A bonus idea for the fall: maybe go a step further and donate non-perishables to a food bank or soup kitchen, many of which could benefit from extra foodstuffs for the holiday season.

Spend some time

Even if you don’t have a dime to spare, chances are, you have at least an hour. Time is one of our most precious resources, and it can be easily wasted on social networks, in long commutes and on all sorts of mindless diversions. Consider getting outside of your comfort zone and volunteering your time, even if you start with one commitment that lasts, say, an hour or two on a Saturday.

Check out VolunteerMatch to find a local opportunity that suits your interests, whether it’s helping pets at a shelter, kids in a hospital or elders at the local library. (Intimidated? Don’t be. Pair up with a friend and do something worthwhile in lieu of brunch this Sunday.) Rather go big? Start making plans to book a volunteer trip through Cross Cultural Solutions or Me to We. Your memories will last a lifetime, and so will those of the people you help.

Update, April 2015: actually, maybe don’t do this before you’ve done a ton of research. While ‘voluntourism’ sounds lovely on the surface, it can sometimes hurt more than it helps. Here, a few resources to help parse what’s what: an NPR piece from July 2014, an article in The Independent from last fall, a 2013 post on CNN, and a trailer for the documentary film H.O.P.E. Was Here that compelled me to add this cautionary blurb in the first place.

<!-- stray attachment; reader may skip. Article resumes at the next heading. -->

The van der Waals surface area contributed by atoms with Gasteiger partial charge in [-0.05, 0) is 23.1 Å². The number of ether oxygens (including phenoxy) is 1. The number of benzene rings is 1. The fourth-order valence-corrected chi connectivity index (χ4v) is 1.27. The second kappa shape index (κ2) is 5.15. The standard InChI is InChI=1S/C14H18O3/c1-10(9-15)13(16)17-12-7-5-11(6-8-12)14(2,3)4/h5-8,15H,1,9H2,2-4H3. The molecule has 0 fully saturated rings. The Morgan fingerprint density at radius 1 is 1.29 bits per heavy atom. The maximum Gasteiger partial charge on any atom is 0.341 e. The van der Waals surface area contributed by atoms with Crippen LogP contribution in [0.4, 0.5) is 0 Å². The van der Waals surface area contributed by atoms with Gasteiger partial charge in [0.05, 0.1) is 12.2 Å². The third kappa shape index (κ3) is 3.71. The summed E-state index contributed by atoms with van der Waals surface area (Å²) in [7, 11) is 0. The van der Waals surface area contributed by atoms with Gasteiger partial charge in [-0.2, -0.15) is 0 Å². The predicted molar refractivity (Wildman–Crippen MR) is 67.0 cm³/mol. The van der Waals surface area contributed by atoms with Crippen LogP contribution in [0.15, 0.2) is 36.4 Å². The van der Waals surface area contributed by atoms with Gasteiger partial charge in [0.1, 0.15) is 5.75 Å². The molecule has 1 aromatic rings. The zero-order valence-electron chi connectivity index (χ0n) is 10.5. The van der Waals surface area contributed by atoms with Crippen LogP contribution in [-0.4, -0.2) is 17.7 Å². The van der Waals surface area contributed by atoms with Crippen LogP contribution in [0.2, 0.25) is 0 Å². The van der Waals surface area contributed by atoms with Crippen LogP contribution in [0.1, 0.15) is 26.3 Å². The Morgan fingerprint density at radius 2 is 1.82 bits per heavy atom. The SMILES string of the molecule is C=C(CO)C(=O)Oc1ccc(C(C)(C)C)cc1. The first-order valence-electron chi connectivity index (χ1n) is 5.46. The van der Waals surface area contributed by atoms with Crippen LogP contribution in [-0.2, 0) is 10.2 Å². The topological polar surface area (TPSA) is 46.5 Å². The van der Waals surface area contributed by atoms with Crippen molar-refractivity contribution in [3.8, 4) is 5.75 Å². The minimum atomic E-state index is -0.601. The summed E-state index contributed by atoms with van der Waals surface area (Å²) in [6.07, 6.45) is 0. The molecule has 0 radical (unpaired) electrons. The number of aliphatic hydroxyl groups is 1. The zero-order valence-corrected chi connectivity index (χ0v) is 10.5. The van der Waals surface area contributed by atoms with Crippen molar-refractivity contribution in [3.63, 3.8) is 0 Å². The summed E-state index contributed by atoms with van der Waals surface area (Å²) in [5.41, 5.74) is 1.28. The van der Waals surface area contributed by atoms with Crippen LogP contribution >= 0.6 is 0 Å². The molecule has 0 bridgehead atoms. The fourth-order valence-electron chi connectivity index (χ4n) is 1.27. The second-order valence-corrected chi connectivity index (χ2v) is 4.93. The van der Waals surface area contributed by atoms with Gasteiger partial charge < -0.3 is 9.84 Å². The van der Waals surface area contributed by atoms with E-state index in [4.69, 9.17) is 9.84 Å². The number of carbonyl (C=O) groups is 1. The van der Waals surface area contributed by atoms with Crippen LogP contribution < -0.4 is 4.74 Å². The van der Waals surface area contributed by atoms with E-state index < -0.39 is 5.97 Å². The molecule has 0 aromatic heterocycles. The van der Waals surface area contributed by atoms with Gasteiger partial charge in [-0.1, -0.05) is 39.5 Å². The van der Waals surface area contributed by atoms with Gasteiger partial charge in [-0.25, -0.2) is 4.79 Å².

Make your money talk

We live in crazy times. Think about it: any material object we could ever hope to own is likely a few clicks away. While buying stuff just for the sake of buying it won’t help anything (i.e., a spoiler alert: crass consumption isn’t going to save the world), when faced with a choice between buying two similarly priced, equally useful and essential objects, one of which is ethically made and benefits a great cause and one of which isn’t and doesn’t, the decision should be an easy one to make.

Sometimes, though, we don’t have all the information we need. Sites like SHFT, Ethical Ocean, Uncommon Goods, Sevenly and TOMS’ new multi-vendor marketplace make those decisions easier; they only carry products that are ethically produced and environmentally conscious and/or have a proven social mission — often, both. Whether it’s a gift for a friend or daily basics like toothbrushes and tee shirts, you can impact the world in a positive way simply by making a more informed choice and putting your money where your heart is.

Put pen to paper

Pop quiz: When was the last time you sent an old-fashioned thank you note or a handwritten letter to someone you care about? In this era of tweets, texts and divided attention, it’s too easy to forget that a well-placed, self-penned word of encouragement or gratitude can brighten someone’s day or even boost them through a rough patch. It only costs the price of a postage stamp and a few minutes of your time, but it can make someone else feel like a million bucks, even if only for a day. That’s a return on investment that can’t be argued with.

However you choose to celebrate the day, any act of kindness is better than none at all. For more ideas on making a positive impact, check out the Random Acts of Kindness Foundation. (Yes, there’s actually a non-profit org called the Random Acts of Kindness Foundation. There just might be hope for us after all, people.)

Obviously, we’re not going to solve all the world’s problems simply by being kinder to each other for a day (or even all the time), but for those of us willing to take the first swipe at making things the tiniest bit better, we could stand to heed the words of legendary Grand Slammer Arthur Ashe: “Start where you are. Use what you have. Do what you can.”